Part of the reason the third episode of Belgravia feels a bit lackluster is simply the fact that the series’ two best characters are largely absent from it. It’s not that Caroline and Anne are particularly heroic or good people. But they’re at least complex enough to make good television.
Lady Brockenhurst only appears for the briefest of moments, having tea with Charles and providing grist for the high society rumor mill about who exactly this random cotton merchant might happen to be. Any episode in which Harriet Walters only gets roughly two scenes is offensive to me, particularly when she plays the character that holds a large piece of this plot together.
Anne Trenchard also gets very little to do this week, save give her husband a small fraction of the dressing down he deserves for keeping his relationship with their grandson a secret. It’s a moment that’s intensely satisfying to watch, though it doesn’t go on quite long enough for my taste, so hopefully that is something we’ll get to come back to at some point. Specifically, because James still has yet to apologize for what may be up to a decade’s worth of lying to his wife, or even admit that seeking out and befriending Charles was maybe something he shouldn’t have done and was, at its heart, a deeply selfish action.
Maybe it’s just me but watching him throw the potential ruin of Sophia’s reputation in his wife’s face is utterly infuriating, as is his “a relationship with our grandchild for me, but not for thee” attitude. Shut up, James. You’re only saved from being the worst character on this show by the fact that John Bellasis exists.
The thing is, on paper, James’ behavior should be at least somewhat understandable, if not sympathetic. His remaining child, Oliver, is an idiot, who shares few interests with his father. He’s deeply uninterested in business, has no identifiable skills and a wife who clearly hates her life. Charles, on the surface at least, appears to be the son James never had – a smart, saavy, likeable young man who’s ambitious, capable and is already making a name for himself professionally. Of course he loves this kid.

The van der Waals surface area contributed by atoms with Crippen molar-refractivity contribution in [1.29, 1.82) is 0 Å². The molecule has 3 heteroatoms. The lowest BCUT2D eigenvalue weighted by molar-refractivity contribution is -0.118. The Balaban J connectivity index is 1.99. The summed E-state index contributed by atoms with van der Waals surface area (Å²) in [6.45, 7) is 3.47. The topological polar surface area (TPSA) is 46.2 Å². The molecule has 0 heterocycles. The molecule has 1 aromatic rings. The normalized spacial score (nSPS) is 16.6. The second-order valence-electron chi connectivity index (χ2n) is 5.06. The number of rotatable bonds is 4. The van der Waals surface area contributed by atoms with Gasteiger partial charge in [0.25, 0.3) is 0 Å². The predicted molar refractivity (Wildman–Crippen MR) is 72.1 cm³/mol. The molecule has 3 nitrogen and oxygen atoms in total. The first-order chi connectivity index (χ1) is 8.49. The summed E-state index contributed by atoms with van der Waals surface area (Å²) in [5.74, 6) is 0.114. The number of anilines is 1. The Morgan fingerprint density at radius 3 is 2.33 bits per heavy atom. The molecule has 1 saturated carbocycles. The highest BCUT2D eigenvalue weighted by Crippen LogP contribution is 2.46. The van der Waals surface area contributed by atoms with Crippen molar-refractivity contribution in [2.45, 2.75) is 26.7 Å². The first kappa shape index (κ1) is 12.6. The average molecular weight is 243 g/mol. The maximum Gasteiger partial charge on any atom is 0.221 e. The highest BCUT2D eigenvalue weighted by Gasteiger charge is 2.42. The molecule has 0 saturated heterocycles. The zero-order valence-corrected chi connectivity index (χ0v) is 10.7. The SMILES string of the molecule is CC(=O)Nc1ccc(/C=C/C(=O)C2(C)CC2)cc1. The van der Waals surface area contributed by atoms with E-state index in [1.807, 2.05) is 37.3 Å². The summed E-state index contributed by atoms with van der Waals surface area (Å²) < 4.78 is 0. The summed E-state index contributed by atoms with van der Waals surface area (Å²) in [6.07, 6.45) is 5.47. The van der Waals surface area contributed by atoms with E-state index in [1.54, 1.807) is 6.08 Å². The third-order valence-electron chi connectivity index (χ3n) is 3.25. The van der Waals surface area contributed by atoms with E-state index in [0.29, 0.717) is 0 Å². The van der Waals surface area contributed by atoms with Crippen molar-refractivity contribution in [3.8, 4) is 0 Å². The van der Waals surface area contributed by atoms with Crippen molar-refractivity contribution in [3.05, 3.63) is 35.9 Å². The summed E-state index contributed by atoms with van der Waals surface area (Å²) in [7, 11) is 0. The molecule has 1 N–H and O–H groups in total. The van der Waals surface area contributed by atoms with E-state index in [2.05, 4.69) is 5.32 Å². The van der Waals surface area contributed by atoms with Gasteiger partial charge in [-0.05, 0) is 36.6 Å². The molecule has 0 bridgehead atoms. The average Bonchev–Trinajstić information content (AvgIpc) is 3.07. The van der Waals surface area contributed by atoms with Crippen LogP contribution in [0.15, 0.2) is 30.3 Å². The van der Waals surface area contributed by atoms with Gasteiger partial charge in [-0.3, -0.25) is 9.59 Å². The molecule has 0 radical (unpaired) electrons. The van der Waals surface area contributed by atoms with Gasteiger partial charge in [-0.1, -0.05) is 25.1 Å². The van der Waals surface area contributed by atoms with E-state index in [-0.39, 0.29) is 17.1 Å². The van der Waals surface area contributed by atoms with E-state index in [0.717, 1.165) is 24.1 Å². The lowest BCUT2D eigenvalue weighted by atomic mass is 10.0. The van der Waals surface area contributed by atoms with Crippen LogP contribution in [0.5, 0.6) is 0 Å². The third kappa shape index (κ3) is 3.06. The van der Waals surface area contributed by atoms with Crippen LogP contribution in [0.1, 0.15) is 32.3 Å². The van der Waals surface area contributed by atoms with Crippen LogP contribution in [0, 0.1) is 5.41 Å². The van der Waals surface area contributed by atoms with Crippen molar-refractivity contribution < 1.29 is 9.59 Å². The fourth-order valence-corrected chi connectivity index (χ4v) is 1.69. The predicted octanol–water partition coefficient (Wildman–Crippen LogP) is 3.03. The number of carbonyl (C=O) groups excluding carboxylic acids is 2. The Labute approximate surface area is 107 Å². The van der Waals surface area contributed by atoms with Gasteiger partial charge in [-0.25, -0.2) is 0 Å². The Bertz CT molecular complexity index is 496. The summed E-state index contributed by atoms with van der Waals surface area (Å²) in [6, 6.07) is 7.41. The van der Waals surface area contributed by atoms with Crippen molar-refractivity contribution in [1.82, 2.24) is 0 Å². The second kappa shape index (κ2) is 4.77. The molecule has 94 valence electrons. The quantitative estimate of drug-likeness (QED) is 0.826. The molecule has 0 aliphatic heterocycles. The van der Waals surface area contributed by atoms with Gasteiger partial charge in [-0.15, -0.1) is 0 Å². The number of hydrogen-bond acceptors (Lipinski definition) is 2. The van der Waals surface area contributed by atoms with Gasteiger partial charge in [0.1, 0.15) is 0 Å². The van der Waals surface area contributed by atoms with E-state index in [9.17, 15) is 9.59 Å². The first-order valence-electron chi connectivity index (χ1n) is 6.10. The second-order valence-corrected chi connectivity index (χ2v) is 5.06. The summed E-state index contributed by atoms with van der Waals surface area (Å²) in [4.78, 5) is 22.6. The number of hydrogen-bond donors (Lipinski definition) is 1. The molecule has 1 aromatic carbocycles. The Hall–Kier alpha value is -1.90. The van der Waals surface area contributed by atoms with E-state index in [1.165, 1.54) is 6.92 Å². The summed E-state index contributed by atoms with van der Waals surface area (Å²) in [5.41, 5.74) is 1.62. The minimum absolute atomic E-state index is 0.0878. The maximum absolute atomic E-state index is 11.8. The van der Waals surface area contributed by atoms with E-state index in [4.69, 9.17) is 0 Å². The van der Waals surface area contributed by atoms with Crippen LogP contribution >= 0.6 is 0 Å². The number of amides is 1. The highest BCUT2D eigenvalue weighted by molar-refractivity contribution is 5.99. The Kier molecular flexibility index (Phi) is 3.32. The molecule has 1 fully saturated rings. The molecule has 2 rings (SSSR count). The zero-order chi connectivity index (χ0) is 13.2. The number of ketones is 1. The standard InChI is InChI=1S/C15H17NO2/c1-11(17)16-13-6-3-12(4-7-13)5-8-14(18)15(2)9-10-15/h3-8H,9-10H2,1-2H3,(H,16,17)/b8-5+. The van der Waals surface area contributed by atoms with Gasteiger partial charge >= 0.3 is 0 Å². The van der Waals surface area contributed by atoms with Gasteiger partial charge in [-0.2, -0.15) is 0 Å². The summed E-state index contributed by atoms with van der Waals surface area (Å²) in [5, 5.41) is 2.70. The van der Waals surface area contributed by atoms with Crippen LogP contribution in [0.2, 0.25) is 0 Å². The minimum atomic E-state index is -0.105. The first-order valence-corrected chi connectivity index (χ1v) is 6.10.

John, unfortunately, gets a ton of screentime in this episode and remains terrible and generally unredeemable throughout. Not only is he sleeping with the younger Mrs. Trenchard within 48 hours of meeting her (more on that in a moment), he’s bribing servants for information about her family and their history, and plotting to blackmail Lady Caroline as soon as he has any information about Charles that’s worth holding over her head. (A move which his debt-laden, gambling addict father is happily willing to encourage.)
It’s unclear whether Susan Trenchard – Mrs. Oliver to nearly everyone on the show – actually likes John in any real way or if she’s merely using him to try and gain access to the higher levels of society that she’s so desperate to meet. But she throws herself at him with a speed that is, quite frankly, astonishing, and is in his bed before we’ve reached the halfway point of the episode. It’s very unclear why she thinks that committing adultery with a trash person who already owns his own secret sex apartment is going to advance her socially, but here we are. (It does beg the question of how many women, exactly, that John has had affairs with, but also I sort of never want to know. I guess at least he’s rich?)
Susan, in theory, should be an interesting force in this story. She’s calculating, self-serving, and determined – and married to an idiot with little ability or ambition. For whatever reason, she can’t seem to have children, so she’s attempting to fashion a different sort of life on her own terms. It isn’t what anyone would call a hero’s journey and, frankly, all seems destined to blow up in her face once someone inevitably blackmails her, but there’s something at least innately interesting about a woman who refuses to accept the life she’s been handed quietly, no matter how irritating she might be otherwise.
Anyway, Susan must rely on the discretion of her overtly sinister ladies’ maid, Speer, to help cover up her new affair, which will surely end well. The overt misery and barely concealed hatred of literally every servant on this show is surely more realistic than the let’s all pull together and work even harder for the big house family harmony that Downton Abbey loved to promote. But it also means that every member of the downstairs crew is dour and unlikable, without any of the over the top ridiculousness that the equally unlikable upstairs folk tend to exhibit. Speer, axs it turns out, appears to be playing everyone against everyone, even as she – somehow, wildly – believes that her married mistress banging a rich heir will help them all move up in the world.
At least Charles and Lady Mary Gray remain adorable puppies in the world of the greedy and selfish elite, and Belgravia couldn’t telegraph their inevitable endgame status any louder than if it literally wreathed them in lights whenever they’re together. Of course, Charles’ discovery that Maria is engaged to Dreadful John is a downer, but that’s a problem that’s eventually solved by the revelation that he isn’t in fact the heir to an earldom.
A moment which honestly can’t come soon enough. Yes, I realize that this secret is the linchpin about which the entire story of Belgravia turns, but in all honesty, the most satisfying part of this story will inevitably happen once the backstabbing and betrayal begins, and that can’t take place until someone figures out the truth. Watching these awful people stab one another in the back will hopefully make all the rest of this worthwhile.